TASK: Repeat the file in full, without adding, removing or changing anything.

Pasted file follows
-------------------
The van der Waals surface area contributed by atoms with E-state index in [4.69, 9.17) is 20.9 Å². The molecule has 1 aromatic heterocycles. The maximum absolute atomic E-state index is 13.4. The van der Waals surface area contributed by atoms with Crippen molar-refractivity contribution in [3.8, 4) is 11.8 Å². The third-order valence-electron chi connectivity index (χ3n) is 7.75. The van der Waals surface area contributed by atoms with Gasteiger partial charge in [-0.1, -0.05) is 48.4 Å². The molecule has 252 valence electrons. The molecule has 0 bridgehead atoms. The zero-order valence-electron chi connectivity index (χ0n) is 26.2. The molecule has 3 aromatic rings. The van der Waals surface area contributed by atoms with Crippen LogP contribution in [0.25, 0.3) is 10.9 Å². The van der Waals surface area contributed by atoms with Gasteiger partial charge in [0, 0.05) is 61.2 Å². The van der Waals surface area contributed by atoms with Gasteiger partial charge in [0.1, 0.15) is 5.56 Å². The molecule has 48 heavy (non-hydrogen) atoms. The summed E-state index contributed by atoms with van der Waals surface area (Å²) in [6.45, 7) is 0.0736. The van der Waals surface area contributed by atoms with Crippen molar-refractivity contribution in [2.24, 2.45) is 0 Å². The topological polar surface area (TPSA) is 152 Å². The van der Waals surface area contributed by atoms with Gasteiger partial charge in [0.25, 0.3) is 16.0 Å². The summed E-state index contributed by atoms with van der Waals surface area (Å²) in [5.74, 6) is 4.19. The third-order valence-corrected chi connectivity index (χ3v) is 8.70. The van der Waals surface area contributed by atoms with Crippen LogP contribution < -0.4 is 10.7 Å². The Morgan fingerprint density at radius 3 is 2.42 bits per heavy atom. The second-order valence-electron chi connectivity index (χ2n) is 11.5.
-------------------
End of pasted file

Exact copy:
The van der Waals surface area contributed by atoms with E-state index in [4.69, 9.17) is 20.9 Å². The molecule has 1 aromatic heterocycles. The maximum absolute atomic E-state index is 13.4. The van der Waals surface area contributed by atoms with Crippen molar-refractivity contribution in [3.8, 4) is 11.8 Å². The third-order valence-electron chi connectivity index (χ3n) is 7.75. The van der Waals surface area contributed by atoms with Gasteiger partial charge in [-0.1, -0.05) is 48.4 Å². The molecule has 252 valence electrons. The molecule has 0 bridgehead atoms. The zero-order valence-electron chi connectivity index (χ0n) is 26.2. The molecule has 3 aromatic rings. The van der Waals surface area contributed by atoms with Crippen LogP contribution in [0.25, 0.3) is 10.9 Å². The van der Waals surface area contributed by atoms with Gasteiger partial charge in [0, 0.05) is 61.2 Å². The van der Waals surface area contributed by atoms with Gasteiger partial charge in [0.1, 0.15) is 5.56 Å². The molecule has 48 heavy (non-hydrogen) atoms. The summed E-state index contributed by atoms with van der Waals surface area (Å²) in [6.45, 7) is 0.0736. The van der Waals surface area contributed by atoms with Crippen molar-refractivity contribution in [2.24, 2.45) is 0 Å². The topological polar surface area (TPSA) is 152 Å². The van der Waals surface area contributed by atoms with Gasteiger partial charge in [0.25, 0.3) is 16.0 Å². The summed E-state index contributed by atoms with van der Waals surface area (Å²) in [5.74, 6) is 4.19. The third-order valence-corrected chi connectivity index (χ3v) is 8.70. The van der Waals surface area contributed by atoms with Crippen LogP contribution < -0.4 is 10.7 Å². The Morgan fingerprint density at radius 3 is 2.42 bits per heavy atom. The second-order valence-electron chi connectivity index (χ2n) is 11.5.